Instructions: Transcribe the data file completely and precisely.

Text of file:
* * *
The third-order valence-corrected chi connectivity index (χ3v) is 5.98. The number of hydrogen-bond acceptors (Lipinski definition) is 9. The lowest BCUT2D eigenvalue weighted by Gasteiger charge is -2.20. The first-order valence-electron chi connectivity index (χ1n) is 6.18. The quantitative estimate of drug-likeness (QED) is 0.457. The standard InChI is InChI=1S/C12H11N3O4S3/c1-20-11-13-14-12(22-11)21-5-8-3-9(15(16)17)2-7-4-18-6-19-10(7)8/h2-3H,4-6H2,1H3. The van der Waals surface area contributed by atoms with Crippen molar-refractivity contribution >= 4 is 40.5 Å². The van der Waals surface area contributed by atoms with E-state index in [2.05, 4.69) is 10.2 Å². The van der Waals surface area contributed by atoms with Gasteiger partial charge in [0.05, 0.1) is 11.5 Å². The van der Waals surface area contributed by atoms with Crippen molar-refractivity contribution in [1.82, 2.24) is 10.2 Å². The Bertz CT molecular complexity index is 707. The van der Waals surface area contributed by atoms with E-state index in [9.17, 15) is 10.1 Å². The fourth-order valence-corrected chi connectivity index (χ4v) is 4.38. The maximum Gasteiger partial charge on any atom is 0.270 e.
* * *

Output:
The third-order valence-corrected chi connectivity index (χ3v) is 5.98. The number of hydrogen-bond acceptors (Lipinski definition) is 9. The lowest BCUT2D eigenvalue weighted by Gasteiger charge is -2.20. The first-order valence-electron chi connectivity index (χ1n) is 6.18. The quantitative estimate of drug-likeness (QED) is 0.457. The standard InChI is InChI=1S/C12H11N3O4S3/c1-20-11-13-14-12(22-11)21-5-8-3-9(15(16)17)2-7-4-18-6-19-10(7)8/h2-3H,4-6H2,1H3. The van der Waals surface area contributed by atoms with Crippen molar-refractivity contribution >= 4 is 40.5 Å². The van der Waals surface area contributed by atoms with E-state index in [2.05, 4.69) is 10.2 Å². The van der Waals surface area contributed by atoms with Gasteiger partial charge in [0.05, 0.1) is 11.5 Å². The van der Waals surface area contributed by atoms with Crippen molar-refractivity contribution in [1.82, 2.24) is 10.2 Å². The Bertz CT molecular complexity index is 707. The van der Waals surface area contributed by atoms with E-state index in [9.17, 15) is 10.1 Å². The fourth-order valence-corrected chi connectivity index (χ4v) is 4.38. The maximum Gasteiger partial charge on any atom is 0.270 e.